After Donald Trump won the election, I made myself an action plan to resist the administration on whatever level I realistically could, if only to feel like I had some small amount of control and positive effect on a world that seemed to have lost its mind. My plan included supporting organizations that I feel strongly about, including the ACLU and the Washington Post, with whatever money I could spare. But I also promised myself that I would donate more of my time to take part in protests, since it's one of the few means we have of exercising our democratic rights at the national level outside of an election.
I'm an introvert, so this was no easy promise for me. There have been many times in the past that I've thought about participating in a demonstration or volunteering my time somehow, but haven't because I'm shy and often struggle with getting out of the house and interacting with other people. Once I get my butt moving, I almost always enjoy the activity, but I know how drained I'll feel by the end of it, and that's been a major obstacle to doing more. I'm working on it, because introversion is no excuse for letting your country circle the drain.
So several months ago, I decided to attend the March for Science. I was going to drive up from North Carolina and stay with my parents in Maryland in order to demonstrate on the National Mall on Earth Day. It was a good plan.
Then my husband and I decided to split up, and frankly since then, it's been really tough. It just feels like I'll never be happy again, even when I know we're making the right decision. I'm trying not to wallow in my sadness and self-pity, but it's hard when you're losing someone you love. Understandably, a lot of my good writing, exercise, and productivity habits have deteriorated over the last few weeks as a result. I'm definitely still working at finding my sense of equilibrium again.
Yet ironically, one of the few things that separating from my husband made easier was attending the March for Science, since I wound up moving back in with parents and was only a hop-skip-and-a-jump from D.C. anyway. Even though I've been feeling pretty low of late, I still managed to get myself out of the house on Saturday, in the pouring rain, so that I could march for a cause I really believe in. This wasn't easy, but I'm glad I did it.
A lot of people were out there marching against the suppression of truth and data by an administration that unabashedly favors big business in the face of damning evidence to choose otherwise. Another perhaps less publicized reason why we were marching was to save our jobs. The Trump administration has proposed unprecedented cuts in funding for scientific research, particularly in the medical field, which makes so little sense. You would think that an administration that claims to put America first would also support American research, so we can all benefit from the basic and applied studies that result in new technologies that can save and improve lives AND make money.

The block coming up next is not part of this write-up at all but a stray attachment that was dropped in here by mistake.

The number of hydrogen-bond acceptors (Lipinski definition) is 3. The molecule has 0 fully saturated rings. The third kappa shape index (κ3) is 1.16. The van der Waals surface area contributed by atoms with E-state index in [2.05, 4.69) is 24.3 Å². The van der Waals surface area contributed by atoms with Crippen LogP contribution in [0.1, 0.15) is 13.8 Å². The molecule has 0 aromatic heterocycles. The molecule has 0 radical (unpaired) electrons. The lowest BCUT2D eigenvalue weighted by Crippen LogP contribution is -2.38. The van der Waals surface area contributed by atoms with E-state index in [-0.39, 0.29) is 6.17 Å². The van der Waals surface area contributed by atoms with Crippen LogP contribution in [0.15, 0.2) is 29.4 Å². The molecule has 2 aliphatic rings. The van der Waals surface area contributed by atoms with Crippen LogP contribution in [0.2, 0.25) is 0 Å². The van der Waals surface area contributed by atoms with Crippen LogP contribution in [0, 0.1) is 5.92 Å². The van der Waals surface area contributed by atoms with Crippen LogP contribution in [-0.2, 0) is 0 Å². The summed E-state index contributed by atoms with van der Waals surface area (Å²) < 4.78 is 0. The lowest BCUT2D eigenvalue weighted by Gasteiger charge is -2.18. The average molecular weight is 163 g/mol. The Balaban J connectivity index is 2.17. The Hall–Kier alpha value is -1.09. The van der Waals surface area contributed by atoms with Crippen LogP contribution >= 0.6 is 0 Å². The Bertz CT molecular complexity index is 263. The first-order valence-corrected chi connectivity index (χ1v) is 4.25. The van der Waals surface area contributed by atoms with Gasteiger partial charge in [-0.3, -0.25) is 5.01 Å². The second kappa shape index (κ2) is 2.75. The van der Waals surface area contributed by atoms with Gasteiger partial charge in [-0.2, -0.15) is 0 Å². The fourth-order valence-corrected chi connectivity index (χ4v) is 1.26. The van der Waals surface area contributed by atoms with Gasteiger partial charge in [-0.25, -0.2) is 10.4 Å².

I stopped doing research about a year ago, but I now work as an editor for scientists, helping them to communicate their findings more effectively so they can publish their work faster and in better peer-reviewed journals. So if there are cuts to funding, it will certainly affect my customers, who will either have to tighten their belts, or in some extreme cases - close down their labs and stop conducting research altogether. Under those conditions, very few researchers are going to be able to hire someone like me.
And in the big picture, it's such a loss. Why should we stop supporting scientists, whose highest aim is to find new information that could keep our planet and our bodies healthier, but also could be used to employ more engineers and companies to create amazing new devices and technologies, which will make more jobs! It can all be traced back to the work of a few lowly graduate students and their over-worked, under-paid, and under-funded advisers. It's an investment that pays off. There are so many reasons for supporting science with public funding. I couldn't possibly do the argument justice.
So I marched to show my support, along with several thousand like-minded people around the world. To be frank, it wasn't much fun. It was wet, cold, and over-crowded for me, and I have no doubt that my current state of mind colored my experience more negatively than I would have wished, but I'm glad I did it anyway - using my presence like the vote that I feel was taken from me back in November.
Here's some pics if you have any interest. They don't really do justice for how many people were out there that day, far more than I had expected. Some of the signs were fun, the chants were pretty weak at best, but how much can expect from a bunch of nerdy introverts who have traditionally shied from making political statements. This was a big move for my community and it shows how seriously we take the administration.
Writer, editor, scientist.